Raymond Elbert Garrett filed a complaint against Carol King Garrett, his former wife, seeking a change in certain specified visitation rights with his child. The complaint alleges that the divorce decree allowed him visitation rights on Saturday or Sunday of each week, that he has changed employment and is not now off work every Saturday and Sunday, and that he therefore is unable to exercise the visitation rights set forth in the decree.
The wife moved to dismiss the complaint on the ground that it did not set forth a claim for relief. The judge dismissed the complaint and the appeal is from that judgment. Held:
"The Civil Practice Act of 1966 (Ga. L. 1966, p. 609; Code Ann. 81A-108 (a)) has eliminated issue pleading and substituted notice pleading. See Reynolds v. Reynolds, 217 Ga. 234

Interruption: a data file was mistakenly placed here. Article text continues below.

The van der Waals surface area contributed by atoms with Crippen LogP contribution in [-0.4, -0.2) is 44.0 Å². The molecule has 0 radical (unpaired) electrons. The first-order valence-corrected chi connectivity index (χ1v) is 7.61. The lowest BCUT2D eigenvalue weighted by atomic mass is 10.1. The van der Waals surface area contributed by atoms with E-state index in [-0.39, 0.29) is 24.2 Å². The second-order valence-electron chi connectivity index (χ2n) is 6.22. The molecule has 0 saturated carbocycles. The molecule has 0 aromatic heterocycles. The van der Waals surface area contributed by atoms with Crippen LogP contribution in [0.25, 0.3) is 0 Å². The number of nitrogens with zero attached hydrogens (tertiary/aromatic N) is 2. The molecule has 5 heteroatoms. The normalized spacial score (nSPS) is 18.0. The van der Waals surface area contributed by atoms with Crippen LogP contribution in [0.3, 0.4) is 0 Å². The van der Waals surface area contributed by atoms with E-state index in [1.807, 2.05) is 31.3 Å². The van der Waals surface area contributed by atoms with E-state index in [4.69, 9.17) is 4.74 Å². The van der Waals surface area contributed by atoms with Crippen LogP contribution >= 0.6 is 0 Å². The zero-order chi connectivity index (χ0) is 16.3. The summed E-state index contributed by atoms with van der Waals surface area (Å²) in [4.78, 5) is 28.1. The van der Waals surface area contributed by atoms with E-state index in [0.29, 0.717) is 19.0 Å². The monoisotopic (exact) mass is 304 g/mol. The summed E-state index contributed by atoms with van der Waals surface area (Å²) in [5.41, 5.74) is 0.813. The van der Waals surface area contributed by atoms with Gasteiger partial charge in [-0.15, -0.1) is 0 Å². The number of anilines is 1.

, 246 (3) (123 SE2d 115
) '. . . A motion to dismiss for failure to state a claim should not be granted unless it appears to a certainty that the plaintiff would be entitled to no relief under any state of facts which could be proved in support of his claim. If, within the framework of the complaint, evidence may be introduced which will sustain a grant of relief to the plaintiff, the complaint is sufficient.' 2A Moore's Federal Practice, 8.13, p. 1706." Bourn v. Herring, 225 Ga. 67 (3) (166 SE2d 89)
; Stevens v. Stevens, 227 Ga. 410 (1) (181 SE2d 34)
The claim affirmatively showed that the basis of appellant's complaint was that his working days had changed and that therefore he was unable to exercise the visitation rights granted by the divorce decree. This is not such a change in circumstances affecting the interest and welfare of the child as will authorize a modification of the original judgment under any state of facts within the framework of this petition. Therefore, the trial court did not err in dismissing the complaint. Smith v. Smith, 225 Ga. 241
, 244 (167 SE2d 597
Neil L. Heimanson, for appellant.